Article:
With online networking websites continuing to grow at rapid speeds, doesn’t it sometimes seem that you have more friends/connections online than you know in real life? There’s that coworker you met very briefly at the companywide meeting. Another random person you met at the baseball game who has a LinkedIn account and works in your industry. Your sister’s best friend, her boyfriend, and his cousin. That guy who used to sit alone in your American History class in high school. This list goes on and on. Your online network could grow to hundreds of thousands of people, but would this allow for effective networking and relationship building?

Building a large network of connections is a good thing, and yes, that’s the purpose of most social media tools. But, it’s important to remember to be conscious of what information you do and do not post on your profile when using social media sites. Some sites, such as Facebook, are more heavily focused on socializing and staying connected to your friends. But did you know that many employers are hopping on the social media bandwagon too?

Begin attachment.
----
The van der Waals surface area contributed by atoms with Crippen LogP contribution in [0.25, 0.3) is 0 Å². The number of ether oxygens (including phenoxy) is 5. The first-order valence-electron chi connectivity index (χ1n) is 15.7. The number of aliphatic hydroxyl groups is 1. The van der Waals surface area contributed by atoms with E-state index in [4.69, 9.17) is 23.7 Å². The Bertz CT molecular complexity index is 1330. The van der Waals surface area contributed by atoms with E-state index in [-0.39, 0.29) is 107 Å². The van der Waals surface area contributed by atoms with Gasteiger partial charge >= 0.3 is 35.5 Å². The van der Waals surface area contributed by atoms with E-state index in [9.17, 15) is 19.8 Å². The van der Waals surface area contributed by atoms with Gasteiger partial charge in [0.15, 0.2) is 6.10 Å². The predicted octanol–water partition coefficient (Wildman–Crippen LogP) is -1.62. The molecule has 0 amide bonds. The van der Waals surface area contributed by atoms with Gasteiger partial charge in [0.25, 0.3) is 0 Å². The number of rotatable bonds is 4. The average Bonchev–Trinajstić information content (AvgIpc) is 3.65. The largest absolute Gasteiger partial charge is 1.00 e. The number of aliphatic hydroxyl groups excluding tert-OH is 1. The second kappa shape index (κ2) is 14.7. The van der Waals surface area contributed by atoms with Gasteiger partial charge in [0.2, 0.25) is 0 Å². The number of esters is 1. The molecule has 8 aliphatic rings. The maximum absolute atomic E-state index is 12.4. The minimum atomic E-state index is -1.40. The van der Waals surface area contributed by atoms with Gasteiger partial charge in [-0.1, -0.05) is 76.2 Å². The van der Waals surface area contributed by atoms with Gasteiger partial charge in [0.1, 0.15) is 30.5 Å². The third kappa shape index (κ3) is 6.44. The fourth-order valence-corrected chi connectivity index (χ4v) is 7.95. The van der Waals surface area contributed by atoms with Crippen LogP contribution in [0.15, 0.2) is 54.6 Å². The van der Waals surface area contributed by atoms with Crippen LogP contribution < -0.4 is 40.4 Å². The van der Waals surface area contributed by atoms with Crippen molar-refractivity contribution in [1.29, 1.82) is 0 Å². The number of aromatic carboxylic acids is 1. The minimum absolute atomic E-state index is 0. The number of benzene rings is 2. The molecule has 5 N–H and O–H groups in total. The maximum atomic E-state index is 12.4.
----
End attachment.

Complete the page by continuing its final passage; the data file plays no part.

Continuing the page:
You never know who will see what you post online. It always seems there is someone who knows someone who knows you.To help you with your social media, here are a few basic rules to follow.

Learn about privacy settings. The first rule for using any social media site is to know what the privacy settings are. You might want to set your profile so that it can only be viewed by your friends. This way, once you have approved someone to be a friend, only then can they have access to your information and pictures. If they’re not a friend, they can’t access any information from you. This gives you some control over who sees your profile and who doesn’t.